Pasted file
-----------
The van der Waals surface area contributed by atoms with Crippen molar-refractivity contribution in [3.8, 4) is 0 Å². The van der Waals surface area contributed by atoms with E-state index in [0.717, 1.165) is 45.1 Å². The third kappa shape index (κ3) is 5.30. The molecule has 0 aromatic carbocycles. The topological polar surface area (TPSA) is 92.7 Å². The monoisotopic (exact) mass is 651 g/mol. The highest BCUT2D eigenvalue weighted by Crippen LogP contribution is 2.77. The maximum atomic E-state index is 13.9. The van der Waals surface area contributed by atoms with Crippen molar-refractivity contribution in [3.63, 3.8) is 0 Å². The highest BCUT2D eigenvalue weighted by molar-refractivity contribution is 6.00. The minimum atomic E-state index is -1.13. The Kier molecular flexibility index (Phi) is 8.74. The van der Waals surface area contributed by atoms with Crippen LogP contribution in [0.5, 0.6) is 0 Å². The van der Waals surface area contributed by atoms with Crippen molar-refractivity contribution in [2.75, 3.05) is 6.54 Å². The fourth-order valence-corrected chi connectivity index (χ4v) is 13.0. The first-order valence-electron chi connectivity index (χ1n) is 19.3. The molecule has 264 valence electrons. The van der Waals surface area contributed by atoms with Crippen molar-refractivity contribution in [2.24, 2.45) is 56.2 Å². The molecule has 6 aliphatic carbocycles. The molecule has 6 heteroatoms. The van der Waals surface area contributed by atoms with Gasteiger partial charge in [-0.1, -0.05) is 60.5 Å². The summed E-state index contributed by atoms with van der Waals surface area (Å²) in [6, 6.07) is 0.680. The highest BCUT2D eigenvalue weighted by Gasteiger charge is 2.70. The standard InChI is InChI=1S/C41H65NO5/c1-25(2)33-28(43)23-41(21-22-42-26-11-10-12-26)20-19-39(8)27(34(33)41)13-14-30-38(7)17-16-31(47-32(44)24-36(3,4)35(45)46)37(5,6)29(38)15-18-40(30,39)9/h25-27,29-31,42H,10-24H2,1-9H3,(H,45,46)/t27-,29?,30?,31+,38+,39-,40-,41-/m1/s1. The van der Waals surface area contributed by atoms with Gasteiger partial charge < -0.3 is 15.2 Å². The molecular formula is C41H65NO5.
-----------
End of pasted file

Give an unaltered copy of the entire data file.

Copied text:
The van der Waals surface area contributed by atoms with Crippen molar-refractivity contribution in [3.8, 4) is 0 Å². The van der Waals surface area contributed by atoms with E-state index in [0.717, 1.165) is 45.1 Å². The third kappa shape index (κ3) is 5.30. The molecule has 0 aromatic carbocycles. The topological polar surface area (TPSA) is 92.7 Å². The monoisotopic (exact) mass is 651 g/mol. The highest BCUT2D eigenvalue weighted by Crippen LogP contribution is 2.77. The maximum atomic E-state index is 13.9. The van der Waals surface area contributed by atoms with Crippen molar-refractivity contribution in [3.63, 3.8) is 0 Å². The highest BCUT2D eigenvalue weighted by molar-refractivity contribution is 6.00. The minimum atomic E-state index is -1.13. The Kier molecular flexibility index (Phi) is 8.74. The van der Waals surface area contributed by atoms with Crippen LogP contribution in [0.5, 0.6) is 0 Å². The van der Waals surface area contributed by atoms with Crippen molar-refractivity contribution in [2.75, 3.05) is 6.54 Å². The fourth-order valence-corrected chi connectivity index (χ4v) is 13.0. The first-order valence-electron chi connectivity index (χ1n) is 19.3. The molecule has 264 valence electrons. The van der Waals surface area contributed by atoms with Crippen molar-refractivity contribution in [2.24, 2.45) is 56.2 Å². The molecule has 6 aliphatic carbocycles. The molecule has 6 heteroatoms. The van der Waals surface area contributed by atoms with Gasteiger partial charge in [-0.1, -0.05) is 60.5 Å². The summed E-state index contributed by atoms with van der Waals surface area (Å²) in [6, 6.07) is 0.680. The highest BCUT2D eigenvalue weighted by Gasteiger charge is 2.70. The standard InChI is InChI=1S/C41H65NO5/c1-25(2)33-28(43)23-41(21-22-42-26-11-10-12-26)20-19-39(8)27(34(33)41)13-14-30-38(7)17-16-31(47-32(44)24-36(3,4)35(45)46)37(5,6)29(38)15-18-40(30,39)9/h25-27,29-31,42H,10-24H2,1-9H3,(H,45,46)/t27-,29?,30?,31+,38+,39-,40-,41-/m1/s1. The van der Waals surface area contributed by atoms with Gasteiger partial charge < -0.3 is 15.2 Å². The molecular formula is C41H65NO5.